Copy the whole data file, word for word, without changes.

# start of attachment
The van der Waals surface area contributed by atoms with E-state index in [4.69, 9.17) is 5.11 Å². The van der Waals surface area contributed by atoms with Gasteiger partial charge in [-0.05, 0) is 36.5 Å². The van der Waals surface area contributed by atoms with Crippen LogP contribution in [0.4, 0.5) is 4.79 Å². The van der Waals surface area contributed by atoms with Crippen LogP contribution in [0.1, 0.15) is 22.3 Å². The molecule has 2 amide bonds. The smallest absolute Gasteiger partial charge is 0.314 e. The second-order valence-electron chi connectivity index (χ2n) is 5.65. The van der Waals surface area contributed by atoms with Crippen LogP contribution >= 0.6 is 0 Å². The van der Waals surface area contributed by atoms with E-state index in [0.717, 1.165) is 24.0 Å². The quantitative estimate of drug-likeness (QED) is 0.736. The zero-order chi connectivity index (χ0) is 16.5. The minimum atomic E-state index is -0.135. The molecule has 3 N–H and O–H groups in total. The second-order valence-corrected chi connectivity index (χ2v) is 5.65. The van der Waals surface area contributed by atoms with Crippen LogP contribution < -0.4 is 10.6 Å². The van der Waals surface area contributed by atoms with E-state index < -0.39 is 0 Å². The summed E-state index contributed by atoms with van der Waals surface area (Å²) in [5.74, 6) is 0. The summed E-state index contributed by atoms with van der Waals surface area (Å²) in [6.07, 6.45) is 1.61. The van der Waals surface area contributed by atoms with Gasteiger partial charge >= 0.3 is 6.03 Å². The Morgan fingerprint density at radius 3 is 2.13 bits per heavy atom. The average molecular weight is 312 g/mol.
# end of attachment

The van der Waals surface area contributed by atoms with E-state index in [4.69, 9.17) is 5.11 Å². The van der Waals surface area contributed by atoms with Gasteiger partial charge in [-0.05, 0) is 36.5 Å². The van der Waals surface area contributed by atoms with Crippen LogP contribution in [0.4, 0.5) is 4.79 Å². The van der Waals surface area contributed by atoms with Crippen LogP contribution in [0.1, 0.15) is 22.3 Å². The molecule has 2 amide bonds. The smallest absolute Gasteiger partial charge is 0.314 e. The second-order valence-electron chi connectivity index (χ2n) is 5.65. The van der Waals surface area contributed by atoms with Crippen LogP contribution >= 0.6 is 0 Å². The van der Waals surface area contributed by atoms with E-state index in [0.717, 1.165) is 24.0 Å². The quantitative estimate of drug-likeness (QED) is 0.736. The zero-order chi connectivity index (χ0) is 16.5. The minimum atomic E-state index is -0.135. The molecule has 3 N–H and O–H groups in total. The second-order valence-corrected chi connectivity index (χ2v) is 5.65. The van der Waals surface area contributed by atoms with Crippen LogP contribution < -0.4 is 10.6 Å². The van der Waals surface area contributed by atoms with E-state index < -0.39 is 0 Å². The summed E-state index contributed by atoms with van der Waals surface area (Å²) in [5.74, 6) is 0. The summed E-state index contributed by atoms with van der Waals surface area (Å²) in [6.07, 6.45) is 1.61. The van der Waals surface area contributed by atoms with Gasteiger partial charge >= 0.3 is 6.03 Å². The Morgan fingerprint density at radius 3 is 2.13 bits per heavy atom. The average molecular weight is 312 g/mol.